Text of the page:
Company Man
directed by Peter Askin
& Douglas McGrath
(Paramount, 2000)

So say I'm comedian Douglas McGrath, and I'm gonna try out this pitch for a movie we'll call Company Man:

There's this guy, see, a schoolteacher, whose main passion in life is the proper use of the English language. Well, that and his 800-page treatise on the necessity of good grammar. And he just annoys the heck out of everyone with his long-winded lectures on who versus whom. (Even though I'm a copy editor in my "real job" -- or maybe because of that fact -- this sure doesn't sound like a comedic hit).

So, OK, we'll say this 1950s schoolteacher, Alan Quimp (McGrath), bumbles his way into helping a Russian dancer defect and, in turn, is invited to join the CIA. Say he's sent far, far away from CIA HQ -- like, to pre-Castro Cuba. Say he unearths a CIA mole on his first day on the job.

Say no one can figure out how (or if) this guy has the smarts to do anything. Sounds like a job for Inspector Clouseau. Too bad Peter Sellers died in 1980. So no Clouseau.

Maybe if we surround Quimp with a great cast it won't matter. That'll really tickle the studio bosses' funnybones. Get out your agent's little black book and start calling in the favors. Bring in John Turturro, who acted with McGrath in Quiz Show. Bring in Anthony LaPaglia, with whom he acted in Sweet and Lowdown. Bring in Sigourney Weaver and Heather Matarazzo, Ryan Phillippe and Alan Cumming.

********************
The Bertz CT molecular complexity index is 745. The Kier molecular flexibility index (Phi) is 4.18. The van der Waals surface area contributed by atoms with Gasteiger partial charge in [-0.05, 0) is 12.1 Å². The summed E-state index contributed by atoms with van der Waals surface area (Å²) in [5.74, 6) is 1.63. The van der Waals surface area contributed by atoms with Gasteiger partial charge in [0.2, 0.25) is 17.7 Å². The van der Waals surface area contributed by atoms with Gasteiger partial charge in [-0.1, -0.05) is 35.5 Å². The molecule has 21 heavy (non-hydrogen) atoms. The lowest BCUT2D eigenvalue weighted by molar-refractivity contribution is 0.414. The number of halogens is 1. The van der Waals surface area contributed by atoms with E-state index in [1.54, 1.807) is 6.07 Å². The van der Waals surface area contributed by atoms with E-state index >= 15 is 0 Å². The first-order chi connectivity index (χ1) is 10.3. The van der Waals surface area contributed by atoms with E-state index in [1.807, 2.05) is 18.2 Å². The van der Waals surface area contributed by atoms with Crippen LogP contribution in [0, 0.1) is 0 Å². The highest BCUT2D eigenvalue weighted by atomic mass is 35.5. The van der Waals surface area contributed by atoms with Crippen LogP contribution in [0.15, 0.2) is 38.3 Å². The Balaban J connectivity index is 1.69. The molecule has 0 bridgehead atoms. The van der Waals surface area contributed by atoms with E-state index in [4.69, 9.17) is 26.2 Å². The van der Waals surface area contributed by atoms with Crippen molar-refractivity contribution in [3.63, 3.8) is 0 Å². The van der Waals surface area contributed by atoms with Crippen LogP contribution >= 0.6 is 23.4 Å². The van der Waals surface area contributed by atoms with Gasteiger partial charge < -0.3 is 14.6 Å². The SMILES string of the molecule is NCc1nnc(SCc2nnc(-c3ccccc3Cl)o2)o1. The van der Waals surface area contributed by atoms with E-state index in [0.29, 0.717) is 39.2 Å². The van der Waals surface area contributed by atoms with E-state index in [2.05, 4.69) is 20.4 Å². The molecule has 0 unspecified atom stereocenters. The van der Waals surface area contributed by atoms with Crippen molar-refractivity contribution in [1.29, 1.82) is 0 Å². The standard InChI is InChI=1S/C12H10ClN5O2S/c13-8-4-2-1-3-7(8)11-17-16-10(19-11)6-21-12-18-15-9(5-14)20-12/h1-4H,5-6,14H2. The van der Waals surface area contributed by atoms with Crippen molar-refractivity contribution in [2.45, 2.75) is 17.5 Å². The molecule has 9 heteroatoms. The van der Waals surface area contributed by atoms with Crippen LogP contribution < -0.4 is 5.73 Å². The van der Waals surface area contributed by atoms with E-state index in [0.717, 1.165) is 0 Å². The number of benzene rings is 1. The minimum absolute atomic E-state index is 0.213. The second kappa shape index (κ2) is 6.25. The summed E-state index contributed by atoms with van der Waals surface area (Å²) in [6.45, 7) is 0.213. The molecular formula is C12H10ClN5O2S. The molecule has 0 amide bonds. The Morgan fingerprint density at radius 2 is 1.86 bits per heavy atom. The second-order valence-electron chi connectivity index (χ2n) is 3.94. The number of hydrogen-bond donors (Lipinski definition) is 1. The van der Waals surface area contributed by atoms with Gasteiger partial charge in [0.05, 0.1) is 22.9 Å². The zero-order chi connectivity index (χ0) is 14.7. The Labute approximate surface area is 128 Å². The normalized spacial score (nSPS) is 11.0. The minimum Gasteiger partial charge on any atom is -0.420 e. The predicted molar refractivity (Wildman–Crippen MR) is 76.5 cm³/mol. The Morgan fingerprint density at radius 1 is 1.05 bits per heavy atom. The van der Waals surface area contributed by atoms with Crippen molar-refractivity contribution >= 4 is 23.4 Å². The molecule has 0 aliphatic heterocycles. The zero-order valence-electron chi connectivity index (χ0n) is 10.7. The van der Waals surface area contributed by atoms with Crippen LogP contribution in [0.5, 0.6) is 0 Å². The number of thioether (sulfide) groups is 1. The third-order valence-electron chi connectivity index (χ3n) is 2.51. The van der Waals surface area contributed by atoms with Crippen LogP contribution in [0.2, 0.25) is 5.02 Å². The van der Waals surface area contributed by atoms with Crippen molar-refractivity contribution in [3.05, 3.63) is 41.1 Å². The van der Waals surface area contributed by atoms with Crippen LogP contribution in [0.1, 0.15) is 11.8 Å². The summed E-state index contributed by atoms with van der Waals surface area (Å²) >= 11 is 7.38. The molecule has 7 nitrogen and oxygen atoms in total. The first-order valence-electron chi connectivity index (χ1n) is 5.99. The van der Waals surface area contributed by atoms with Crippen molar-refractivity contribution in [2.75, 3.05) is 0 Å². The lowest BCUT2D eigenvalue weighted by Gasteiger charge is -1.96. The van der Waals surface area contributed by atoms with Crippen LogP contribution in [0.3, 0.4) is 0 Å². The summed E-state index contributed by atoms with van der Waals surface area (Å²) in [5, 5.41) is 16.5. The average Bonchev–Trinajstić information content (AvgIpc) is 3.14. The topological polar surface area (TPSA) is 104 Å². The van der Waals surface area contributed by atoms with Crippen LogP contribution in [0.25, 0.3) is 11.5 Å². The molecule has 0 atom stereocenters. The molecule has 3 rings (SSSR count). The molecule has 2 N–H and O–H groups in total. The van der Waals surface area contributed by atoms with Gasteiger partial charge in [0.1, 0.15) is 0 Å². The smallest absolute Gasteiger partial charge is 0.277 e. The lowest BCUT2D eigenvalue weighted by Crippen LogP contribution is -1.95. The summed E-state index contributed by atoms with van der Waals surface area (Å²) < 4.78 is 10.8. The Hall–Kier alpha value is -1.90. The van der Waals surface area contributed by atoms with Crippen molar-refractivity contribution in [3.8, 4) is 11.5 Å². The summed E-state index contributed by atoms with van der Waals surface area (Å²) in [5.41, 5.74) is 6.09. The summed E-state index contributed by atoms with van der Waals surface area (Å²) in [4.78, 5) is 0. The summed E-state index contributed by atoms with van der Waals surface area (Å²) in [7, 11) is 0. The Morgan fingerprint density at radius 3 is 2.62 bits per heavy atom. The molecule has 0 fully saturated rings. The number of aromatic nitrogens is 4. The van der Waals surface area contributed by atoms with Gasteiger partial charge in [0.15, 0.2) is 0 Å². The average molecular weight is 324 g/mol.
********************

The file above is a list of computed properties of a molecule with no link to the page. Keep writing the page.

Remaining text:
And bring in the Big Gun of neurotic humor, Woody Allen, with whom McGrath wrote Bullets Over Broadway and for whom he acted in Sweet and Lowdown.

Now. The story of the ne'er-do-well agent, the success-in-spite-of-himself CIA operative has to take off, right?

We'll make Quimp friends with both Castro and Batista, and we'll have him personally responsible for triggering not only the CIA's cartoonish schemes to assassinate Castro, but the Big Debacle, the Bay of Pigs. Turturro can play one of those ultra-American CIA guys, really ham it up. And Woody Allen can play -- get this -- the chief CIA man in Cuba, a man who has been banished from Paris to the island as punishment, who bemoans the black beans added to his Camembert, the lack of Chateau Lafitte.

It can't miss!

For about 45 minutes, it doesn't. And then, for the rest of the movie, it just withers away.

There's lots going on, plots and birthday parties and Marilyn Monroe and an angry wife and ... In the middle of all the running around and forced farce, there's a lack of driving force, a dearth of energy.

McGrath's Quimp is part of the problem. He's enough for a skit, but not enough to fill out a main feature. He's a one-note CIA joke, and it wears awfully thin.

Fill out some time with Company Man -- but keep your Pink Panther movies close at hand for backup.

[ by Jen Kopf ]
Rambles: 7 September 2002

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